A record 16 out of 100 Navy women are reassigned from ships to shore duty due to pregnancy, according to data obtained under the Freedom of Information Act by The Daily Caller News Foundation’s Investigative Group.
That number is up 2 percent from 2015, representing hundreds more who have to cut their deployments short, taxing both their unit’s manpower, military budgets and combat readiness. Further, such increases cast a shadow over the lofty gender integration goals set by former President Barack Obama.
Overall, women unexpectedly leave their stations on Navy ships as much as 50% more frequently to return to land duty, according to documents obtained from the Navy. The statistics were compiled by the Navy Personnel Command at the request of TheDCNF, covering the period from January 2015 to September 2016.
The evacuation of pregnant women is costly for the Navy. Jude Eden, a nationally known author about women in the military who served in 2004 as a Marine deployed to Iraq said a single transfer can cost the Navy up to $30,000 for each woman trained for a specific task, then evacuated from an active duty ship and sent to land. That figure translates into $115 million in expenses for 2016 alone.
“This is an avoidable cost and expense, leaving a gap for other people to pick up the work slack,” Eden said.
“A pregnancy takes you out of action for about two years. And there’s no replacement,” said Elaine Donnelly, president of the Center for Military Readiness, a nonpartisan public policy organization. “So everybody else has to work all that harder,” adding that on small ships and on submarines, “you really have a potential crew disaster.”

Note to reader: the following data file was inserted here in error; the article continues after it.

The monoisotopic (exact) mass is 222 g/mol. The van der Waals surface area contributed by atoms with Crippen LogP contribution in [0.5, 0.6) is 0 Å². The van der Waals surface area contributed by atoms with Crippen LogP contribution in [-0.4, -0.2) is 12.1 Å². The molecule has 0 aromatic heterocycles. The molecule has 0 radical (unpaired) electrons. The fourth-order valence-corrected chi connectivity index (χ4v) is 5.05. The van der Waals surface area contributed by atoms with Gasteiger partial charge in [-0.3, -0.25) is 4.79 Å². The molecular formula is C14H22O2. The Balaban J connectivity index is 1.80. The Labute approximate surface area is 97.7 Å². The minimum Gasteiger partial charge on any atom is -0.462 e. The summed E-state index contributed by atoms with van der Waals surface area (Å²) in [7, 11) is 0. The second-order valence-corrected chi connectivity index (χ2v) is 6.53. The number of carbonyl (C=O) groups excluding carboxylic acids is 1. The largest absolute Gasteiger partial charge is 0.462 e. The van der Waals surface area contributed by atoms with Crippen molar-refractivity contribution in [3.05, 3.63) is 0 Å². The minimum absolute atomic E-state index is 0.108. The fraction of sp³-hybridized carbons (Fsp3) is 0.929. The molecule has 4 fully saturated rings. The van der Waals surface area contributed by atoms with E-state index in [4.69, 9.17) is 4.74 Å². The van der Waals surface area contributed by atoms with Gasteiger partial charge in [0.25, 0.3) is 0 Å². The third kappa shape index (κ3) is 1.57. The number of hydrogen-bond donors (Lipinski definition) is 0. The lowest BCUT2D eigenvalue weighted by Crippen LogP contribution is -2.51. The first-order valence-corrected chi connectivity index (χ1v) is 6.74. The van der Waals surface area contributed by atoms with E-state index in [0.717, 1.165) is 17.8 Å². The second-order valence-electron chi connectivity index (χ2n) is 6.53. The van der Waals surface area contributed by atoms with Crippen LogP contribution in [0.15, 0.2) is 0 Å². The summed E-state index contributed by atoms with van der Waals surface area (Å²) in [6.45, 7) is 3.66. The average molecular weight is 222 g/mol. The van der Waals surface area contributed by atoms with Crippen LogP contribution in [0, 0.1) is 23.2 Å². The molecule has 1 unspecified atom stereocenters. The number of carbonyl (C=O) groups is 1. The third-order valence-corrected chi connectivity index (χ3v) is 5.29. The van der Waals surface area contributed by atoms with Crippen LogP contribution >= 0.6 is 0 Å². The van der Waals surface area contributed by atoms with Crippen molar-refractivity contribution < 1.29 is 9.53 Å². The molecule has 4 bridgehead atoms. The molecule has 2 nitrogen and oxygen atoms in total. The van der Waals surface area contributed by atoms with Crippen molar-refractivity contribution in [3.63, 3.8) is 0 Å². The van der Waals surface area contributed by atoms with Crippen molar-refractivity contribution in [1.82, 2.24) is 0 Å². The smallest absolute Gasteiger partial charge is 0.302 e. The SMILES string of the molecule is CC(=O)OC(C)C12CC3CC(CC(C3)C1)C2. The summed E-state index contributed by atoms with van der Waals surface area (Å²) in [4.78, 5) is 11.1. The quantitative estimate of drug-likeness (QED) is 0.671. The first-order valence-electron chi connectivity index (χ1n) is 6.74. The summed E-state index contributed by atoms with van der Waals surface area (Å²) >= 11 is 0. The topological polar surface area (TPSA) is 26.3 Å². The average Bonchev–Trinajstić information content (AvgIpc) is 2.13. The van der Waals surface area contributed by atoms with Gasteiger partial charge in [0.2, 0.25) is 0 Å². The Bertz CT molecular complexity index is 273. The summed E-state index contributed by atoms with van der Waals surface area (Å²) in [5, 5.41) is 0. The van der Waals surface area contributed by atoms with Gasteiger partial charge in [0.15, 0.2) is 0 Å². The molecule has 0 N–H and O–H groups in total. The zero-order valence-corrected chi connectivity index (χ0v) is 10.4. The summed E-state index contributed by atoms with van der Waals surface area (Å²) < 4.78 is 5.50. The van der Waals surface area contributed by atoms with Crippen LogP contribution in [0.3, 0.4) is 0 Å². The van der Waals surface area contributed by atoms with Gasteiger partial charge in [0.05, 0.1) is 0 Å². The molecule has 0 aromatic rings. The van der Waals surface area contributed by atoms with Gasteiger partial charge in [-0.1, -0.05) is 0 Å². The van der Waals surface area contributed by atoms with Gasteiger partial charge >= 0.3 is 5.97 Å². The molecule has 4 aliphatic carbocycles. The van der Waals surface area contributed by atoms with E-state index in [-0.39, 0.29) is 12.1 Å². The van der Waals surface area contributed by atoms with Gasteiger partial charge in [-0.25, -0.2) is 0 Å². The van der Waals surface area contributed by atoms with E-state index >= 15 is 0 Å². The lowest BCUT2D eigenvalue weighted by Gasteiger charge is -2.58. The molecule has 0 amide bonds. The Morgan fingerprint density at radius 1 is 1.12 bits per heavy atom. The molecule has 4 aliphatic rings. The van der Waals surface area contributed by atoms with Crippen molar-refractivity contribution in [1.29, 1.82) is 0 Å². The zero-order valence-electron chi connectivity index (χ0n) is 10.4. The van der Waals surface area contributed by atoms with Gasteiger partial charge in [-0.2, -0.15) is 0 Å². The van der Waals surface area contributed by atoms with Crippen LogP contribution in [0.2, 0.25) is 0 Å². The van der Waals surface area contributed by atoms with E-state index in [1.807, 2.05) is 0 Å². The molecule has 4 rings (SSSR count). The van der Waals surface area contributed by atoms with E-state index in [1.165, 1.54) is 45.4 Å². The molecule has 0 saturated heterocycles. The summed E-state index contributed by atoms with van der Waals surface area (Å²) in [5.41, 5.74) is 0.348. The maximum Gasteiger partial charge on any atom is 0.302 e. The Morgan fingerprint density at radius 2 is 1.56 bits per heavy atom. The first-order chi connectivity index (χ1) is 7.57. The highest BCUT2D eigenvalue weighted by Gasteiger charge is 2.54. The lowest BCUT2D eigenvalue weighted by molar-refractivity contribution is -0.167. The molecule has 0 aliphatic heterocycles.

Navy Lt. Cmdr. Nathan Christensen told TheDCNF the Navy tries to plan for the unplanned.
“Just as we deal with other unplanned manning losses due to injury or other hardships, we work to ensure that pregnant service members are taken care of and that commands are equipped to fulfill their missions when an unexpected loss occurs,” he said.
In January 2015, 3,335 women were pregnant aboard military vessels, representing about 14 percent of the 23,735 women then serving such duty, according to the data.
But by August 2016 that number reached nearly 16 percent, an all-time high. The Navy reported 3,840 of the 24,259 women sailors who were aboard Navy ships were pregnant.
The Obama administration understated the pregnancy problem throughout its eight years and even suppressed some data about the impact of its “gender-neutral” policies on the Navy.
For decades, for instance, the Navy published results from exhaustive surveys of 25,000 men and women in a document called the “Navy Pregnancy and Parenthood Survey.”
The reports once were 75 to 100 pages long and disclosed attitudes among men and women and their behavior. However, the Obama administration published only brief two to three-page summaries from 2012 onward.
A civilian attached to the Navy Personnel, Research, Studies and Technology group, which researched and published the surveys, told TheDCNF full reports were completed regularly even though it’s detailed findings were not released to the public. The individual requested anonymity.